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Feb 2021

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Delivery of AAV for Expression of Fluorescent Biosensors in Juvenile Mouse Hippocampus    

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Genetically encoded fluorescent biosensors are versatile tools for studying brain metabolism and function in live tissue. The genetic information for these biosensors can be delivered into the brain by stereotaxic injection of engineered adeno-associated viruses (AAVs), which can selectively target different cell types depending on the capsid serotype and/or the viral promoter. Here, we describe a protocol for intracranial injections of two viral vectors encoding the metabolic biosensor Peredox and the calcium biosensor RCaMP1h. When combined with 2-photon microscopy and fluorescence lifetime imaging, this protocol allows the simultaneous quantitative assessment of changes in the cytosolic NADH/NAD+ ratio and the intracellular Ca2+ levels in individual dentate granule cells from acute hippocampal slices.

Graphic abstract:

Workflow diagram for biosensor expression in the mouse hippocampus using intracranial injections of adeno-associated viruses.

Keywords: Adeno-associated viruses, Acute brain slices, Genetically-encoded fluorescent biosensors, Hippocampus, Intracranial injection, Dentate granule cells


Energy supply is critical for proper brain health and function. Several methods like positron emission tomography, functional magnetic resonance imaging, and nuclear magnetic resonance, have been used for decades to study how energy metabolism responds to simulation and the mechanisms that regulate these responses. However, even with these powerful tools, it is challenging to obtain real-time dynamics of metabolites with cellular or subcellular resolution. On the other hand, the use of genetically encoded fluorescent biosensors can overcome these challenges (Barros et al., 2018). These biosensors report on changes in metabolite levels by changing the intensity of the emitted light, and, in some cases, with changes in the fluorescence lifetime (Yellen and Mongeon, 2015).

Deploying these biosensors requires a vector for delivering recombinant DNA into cells. For gene delivery in vivo, adeno-associated viruses (AAVs) have been particularly useful: their genome size of ~4.7 kb is adequate for many fluorescent proteins, the tropism of their capsids can be harnessed to preferentially target different cell types in the brain, and they can be produced in typical laboratory conditions (Bedbrook et al., 2018; Challis et al., 2019; Kimura et al., 2019).

Here we provide a detailed protocol for intracranial injections of AAVs into the mouse hippocampus, which is arguably one of the most studied regions of the mammalian brain. In our experience, the AAV serotypes 8 and 9 have been equally effective in transducing hippocampal dentate granule cells, using the neuron-specific hSyn promoter, or the pan-mammalian CAG promoter. Using this protocol, we have co-expressed the green metabolic biosensor Peredox (Hung et al., 2011) and the red calcium-sensitive sensor RCaMP1h (Akerboom et al., 2013), to simultaneously monitor the glycolytic production of NADH and the neuronal Ca2+ dynamics, respectively (Díaz-García et al., 2017). This technology has allowed us to study how neuronal activity instructs an increase in neuronal glycolysis, triggered by the energy demand resulting from ion pumping (Díaz-García et al., 2021). This same protocol has been used to express biosensors in both neurons and astrocytes throughout the juvenile mouse hippocampus (Mongeon et al., 2016).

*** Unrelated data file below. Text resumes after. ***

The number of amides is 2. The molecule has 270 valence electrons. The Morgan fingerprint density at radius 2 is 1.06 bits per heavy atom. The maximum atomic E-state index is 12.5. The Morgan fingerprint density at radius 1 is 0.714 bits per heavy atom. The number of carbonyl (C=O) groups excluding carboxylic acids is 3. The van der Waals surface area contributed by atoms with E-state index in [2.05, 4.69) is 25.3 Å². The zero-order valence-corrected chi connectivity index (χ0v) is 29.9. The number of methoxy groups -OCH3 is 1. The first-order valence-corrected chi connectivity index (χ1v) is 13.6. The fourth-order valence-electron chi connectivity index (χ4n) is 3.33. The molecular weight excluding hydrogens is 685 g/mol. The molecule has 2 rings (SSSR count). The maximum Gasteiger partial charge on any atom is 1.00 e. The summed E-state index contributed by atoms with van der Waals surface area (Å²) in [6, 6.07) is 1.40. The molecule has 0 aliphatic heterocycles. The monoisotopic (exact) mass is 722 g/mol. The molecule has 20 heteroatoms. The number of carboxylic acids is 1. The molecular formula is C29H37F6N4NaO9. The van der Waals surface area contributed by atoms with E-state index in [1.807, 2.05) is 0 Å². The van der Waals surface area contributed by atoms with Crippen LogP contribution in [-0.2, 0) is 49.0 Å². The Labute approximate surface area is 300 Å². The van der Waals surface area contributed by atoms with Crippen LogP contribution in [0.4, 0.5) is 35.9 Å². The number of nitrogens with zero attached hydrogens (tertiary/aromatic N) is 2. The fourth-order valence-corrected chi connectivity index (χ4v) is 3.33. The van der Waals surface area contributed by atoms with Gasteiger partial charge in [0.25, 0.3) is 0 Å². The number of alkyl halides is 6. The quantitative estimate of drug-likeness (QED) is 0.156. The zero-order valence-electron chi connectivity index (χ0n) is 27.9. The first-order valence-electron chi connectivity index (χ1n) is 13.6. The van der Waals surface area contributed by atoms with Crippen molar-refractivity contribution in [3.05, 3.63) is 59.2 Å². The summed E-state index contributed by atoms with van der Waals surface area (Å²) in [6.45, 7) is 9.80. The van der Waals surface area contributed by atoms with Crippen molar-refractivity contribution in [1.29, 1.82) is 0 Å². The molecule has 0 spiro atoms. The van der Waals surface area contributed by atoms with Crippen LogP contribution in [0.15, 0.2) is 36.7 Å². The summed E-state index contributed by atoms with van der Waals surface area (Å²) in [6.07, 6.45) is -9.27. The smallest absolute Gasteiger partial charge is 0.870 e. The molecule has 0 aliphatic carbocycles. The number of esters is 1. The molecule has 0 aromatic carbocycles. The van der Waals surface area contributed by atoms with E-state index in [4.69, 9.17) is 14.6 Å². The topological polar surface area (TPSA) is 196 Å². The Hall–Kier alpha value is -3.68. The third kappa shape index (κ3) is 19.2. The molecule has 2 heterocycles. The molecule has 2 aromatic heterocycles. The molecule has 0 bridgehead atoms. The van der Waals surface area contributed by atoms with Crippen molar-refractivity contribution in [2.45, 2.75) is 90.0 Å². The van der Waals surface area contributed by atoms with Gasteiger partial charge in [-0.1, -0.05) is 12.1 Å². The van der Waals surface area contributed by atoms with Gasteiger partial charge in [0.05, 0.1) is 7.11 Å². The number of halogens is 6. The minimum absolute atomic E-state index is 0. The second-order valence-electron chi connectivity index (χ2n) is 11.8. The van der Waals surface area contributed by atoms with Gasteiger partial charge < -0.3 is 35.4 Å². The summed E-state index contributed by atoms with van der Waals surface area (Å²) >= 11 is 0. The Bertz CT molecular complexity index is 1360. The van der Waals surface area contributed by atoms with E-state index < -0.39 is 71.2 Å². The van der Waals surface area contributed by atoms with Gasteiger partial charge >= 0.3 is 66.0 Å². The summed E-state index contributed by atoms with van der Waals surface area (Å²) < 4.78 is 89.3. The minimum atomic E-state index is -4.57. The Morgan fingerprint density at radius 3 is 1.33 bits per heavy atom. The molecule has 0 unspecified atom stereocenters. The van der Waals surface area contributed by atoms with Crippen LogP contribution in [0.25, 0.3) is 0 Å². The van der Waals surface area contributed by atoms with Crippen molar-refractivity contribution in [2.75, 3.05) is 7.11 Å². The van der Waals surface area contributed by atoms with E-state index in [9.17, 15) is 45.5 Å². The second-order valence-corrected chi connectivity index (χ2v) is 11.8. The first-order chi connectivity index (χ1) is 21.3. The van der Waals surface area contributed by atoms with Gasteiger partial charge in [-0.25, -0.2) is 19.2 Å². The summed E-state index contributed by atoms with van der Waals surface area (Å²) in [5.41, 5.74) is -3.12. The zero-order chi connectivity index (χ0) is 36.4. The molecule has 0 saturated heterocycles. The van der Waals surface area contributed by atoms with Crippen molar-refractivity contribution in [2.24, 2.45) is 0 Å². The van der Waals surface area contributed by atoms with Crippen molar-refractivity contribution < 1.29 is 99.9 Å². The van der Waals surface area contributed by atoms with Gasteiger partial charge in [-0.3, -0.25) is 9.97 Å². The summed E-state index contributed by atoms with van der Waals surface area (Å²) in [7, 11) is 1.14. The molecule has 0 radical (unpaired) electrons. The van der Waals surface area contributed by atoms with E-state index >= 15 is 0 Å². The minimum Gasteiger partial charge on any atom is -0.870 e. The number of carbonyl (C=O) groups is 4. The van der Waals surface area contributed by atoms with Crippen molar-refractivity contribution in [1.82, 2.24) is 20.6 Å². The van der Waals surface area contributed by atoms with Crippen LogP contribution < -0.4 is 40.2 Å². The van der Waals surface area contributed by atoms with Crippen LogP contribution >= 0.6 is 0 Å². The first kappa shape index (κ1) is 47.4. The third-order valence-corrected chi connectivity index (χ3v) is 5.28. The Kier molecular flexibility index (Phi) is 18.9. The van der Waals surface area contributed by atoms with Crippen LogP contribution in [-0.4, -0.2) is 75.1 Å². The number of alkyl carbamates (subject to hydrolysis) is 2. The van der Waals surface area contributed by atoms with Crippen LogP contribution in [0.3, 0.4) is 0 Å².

Materials and Reagents

  1. Wiretrol® II disposable micropipets and plunger (Drummond, catalog number: 5-000-2005; VWR, catalog number: 53507-426)

  2. MicroFil 28 Gauge, length: 67 mm, non-metallic syringe needle (World Precision Instruments, catalog number: MF28G67-5)

  3. Electrophysiology pipette holder (Warner Instruments, catalog number: 64-0837)

  4. Surgical tape (3M Micropore Medical Tape, catalog number: 1530-0)

  5. 70% isopropyl alcohol wipes (Covidien Curity Alcohol Prep, catalog number: 5750, stored at room temperature)

  6. 30 Gauge needle (BD, PrecisionGlide Needles, catalog number: 305106)

  7. Parafilm (Parafilm, PM999)

  8. Q-tips (Puritan, catalog number: 803-WC)

  9. 3 ml syringe (BD, catalog number: 309657)

  10. Laboratory marker (Sharpie, catalog number: 13801)

  11. Mineral oil (Sigma-Aldrich, catalog number: M8410-100ML, stored at room temperature)

  12. Experimental animals

    C57BL/6NCrl mice (species: Mus musculus; Charles River Laboratories, International Mouse Resource Center IMSR catalog number: CRL_27, RRID:IMSR_CRL:27).

    Animals were housed in a barrier facility in individually ventilated cages with ad libitum access to standard chow diet (PicoLab 5053). Animals were provided with wood shavings as bedding, and shepherd shacks and nestlets for environmental enrichment. The offspring was used for injections at postnatal day 1 or 2 (P1-P2).

  13. Viral vectors (stored at -80°C)